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How Should I Clean My Dentures?

According to the Journal of the American Dental Association (February 2011) in the United States approximately 26% of people aged 65-74 are toothless. While there are many people wearing dentures, there weren’t many scientific recommendations on how best to take care of the dentures or partials. In 2009 the American College of Prosthodontists created a committee to analyze journal articles in order to create scientific, evidence-based guidelines on how to care for dentures. After reviewing the data, they came up with the following suggestions.

  1. Rinse your dentures with water after eating in order to remove any bits of food from the denture. This will prevent rubbing on the gum tissue. [Just a tip from your team at Library Park Dental: when you are handling your dentures, it is often helpful to place a washcloth in the sink to help cushion any fall that may occur.]
  2. Brush any remaining teeth and clean your palate, tongue, and gums with a soft-bristled toothbrush.
  3. Clean your dentures daily with denture cleaner and a soft denture brush. Be sure to avoid whitening toothpaste as it is too abrasive for your denture. After cleaning, rinse your denture in water before replacing them in your mouth. Some of the chemicals in the denture cleaners can hurt your gum or cheek tissue.
  4. Soak your dentures in water when they are not in your mouth. Never use boiling water as that can change the shape of your denture and cause problems with the fit. Ask your dentist or your hygienist at Library Park Dental for a case if you do not have one.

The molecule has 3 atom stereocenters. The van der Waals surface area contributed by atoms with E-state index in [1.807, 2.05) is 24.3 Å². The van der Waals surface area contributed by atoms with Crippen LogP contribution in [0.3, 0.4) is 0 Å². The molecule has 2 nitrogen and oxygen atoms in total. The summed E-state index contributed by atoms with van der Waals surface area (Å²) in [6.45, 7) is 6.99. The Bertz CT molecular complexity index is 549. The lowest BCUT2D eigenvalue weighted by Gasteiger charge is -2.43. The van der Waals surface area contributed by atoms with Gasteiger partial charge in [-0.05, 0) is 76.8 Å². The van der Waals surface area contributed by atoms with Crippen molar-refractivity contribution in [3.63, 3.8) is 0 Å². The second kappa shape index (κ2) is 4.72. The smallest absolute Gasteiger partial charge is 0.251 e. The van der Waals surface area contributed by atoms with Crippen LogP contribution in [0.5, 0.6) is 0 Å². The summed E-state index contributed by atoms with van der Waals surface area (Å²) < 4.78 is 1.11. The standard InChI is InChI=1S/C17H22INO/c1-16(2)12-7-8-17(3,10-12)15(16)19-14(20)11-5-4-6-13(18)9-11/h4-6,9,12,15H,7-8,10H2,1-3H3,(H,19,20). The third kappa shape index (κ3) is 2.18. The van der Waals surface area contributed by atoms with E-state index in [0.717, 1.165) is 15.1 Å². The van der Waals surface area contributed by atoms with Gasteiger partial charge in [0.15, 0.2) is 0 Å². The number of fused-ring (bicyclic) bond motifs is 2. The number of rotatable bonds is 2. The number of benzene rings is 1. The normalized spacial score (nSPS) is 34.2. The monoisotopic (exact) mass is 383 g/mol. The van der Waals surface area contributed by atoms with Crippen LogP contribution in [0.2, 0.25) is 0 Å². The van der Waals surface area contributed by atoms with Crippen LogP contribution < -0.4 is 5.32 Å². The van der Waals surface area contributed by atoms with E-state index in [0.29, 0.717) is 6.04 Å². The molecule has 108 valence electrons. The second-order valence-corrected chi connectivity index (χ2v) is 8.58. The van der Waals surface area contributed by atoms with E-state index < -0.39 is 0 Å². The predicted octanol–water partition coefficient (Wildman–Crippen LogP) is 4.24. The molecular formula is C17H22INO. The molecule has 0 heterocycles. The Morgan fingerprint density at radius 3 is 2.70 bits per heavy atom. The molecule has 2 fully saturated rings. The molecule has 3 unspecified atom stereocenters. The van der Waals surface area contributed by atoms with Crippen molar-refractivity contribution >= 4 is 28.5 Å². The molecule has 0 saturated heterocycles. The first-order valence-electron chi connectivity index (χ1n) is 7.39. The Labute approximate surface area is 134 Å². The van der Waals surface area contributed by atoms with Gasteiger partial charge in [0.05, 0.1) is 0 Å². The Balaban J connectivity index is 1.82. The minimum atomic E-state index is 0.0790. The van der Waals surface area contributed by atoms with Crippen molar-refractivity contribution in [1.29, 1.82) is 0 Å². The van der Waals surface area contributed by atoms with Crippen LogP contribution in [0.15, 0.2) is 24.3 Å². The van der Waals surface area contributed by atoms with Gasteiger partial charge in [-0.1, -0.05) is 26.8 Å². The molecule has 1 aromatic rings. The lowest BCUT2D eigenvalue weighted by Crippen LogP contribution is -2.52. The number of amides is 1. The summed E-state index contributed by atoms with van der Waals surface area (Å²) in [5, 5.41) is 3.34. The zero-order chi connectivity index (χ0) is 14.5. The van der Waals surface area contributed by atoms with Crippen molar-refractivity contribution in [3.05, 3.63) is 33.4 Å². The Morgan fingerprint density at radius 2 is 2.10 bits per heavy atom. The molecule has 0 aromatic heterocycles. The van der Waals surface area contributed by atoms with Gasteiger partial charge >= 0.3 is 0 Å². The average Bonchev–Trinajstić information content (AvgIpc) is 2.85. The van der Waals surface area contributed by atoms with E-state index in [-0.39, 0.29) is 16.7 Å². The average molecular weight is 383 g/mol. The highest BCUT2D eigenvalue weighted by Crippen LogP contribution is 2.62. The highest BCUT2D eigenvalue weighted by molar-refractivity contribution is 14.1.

5. Ask your dentist about the use of denture adhesives. There is some indication that the use of adhesives in appropriate quantities (3 or 4 pea-sized beads) can help with how the denture fits and can help seal out food particles, in addition to improving confidence. But the adhesives must be removed from both the denture and the mouth every day.
  6. See your dentist twice a year to evaluate how the dentures fit, examine the gum tissues, check for bone loss, and generally make sure you have good oral health. If your denture hurts or starts slipping, be sure to make an appointment right away so that you do not develop a sore or an infection.

At any time if you have questions about your denture, please contact us at Library Park Dental so that we can help you take care of your oral health!

The Journal of the American Dental Association (February 2011) 142, 1S-20S.

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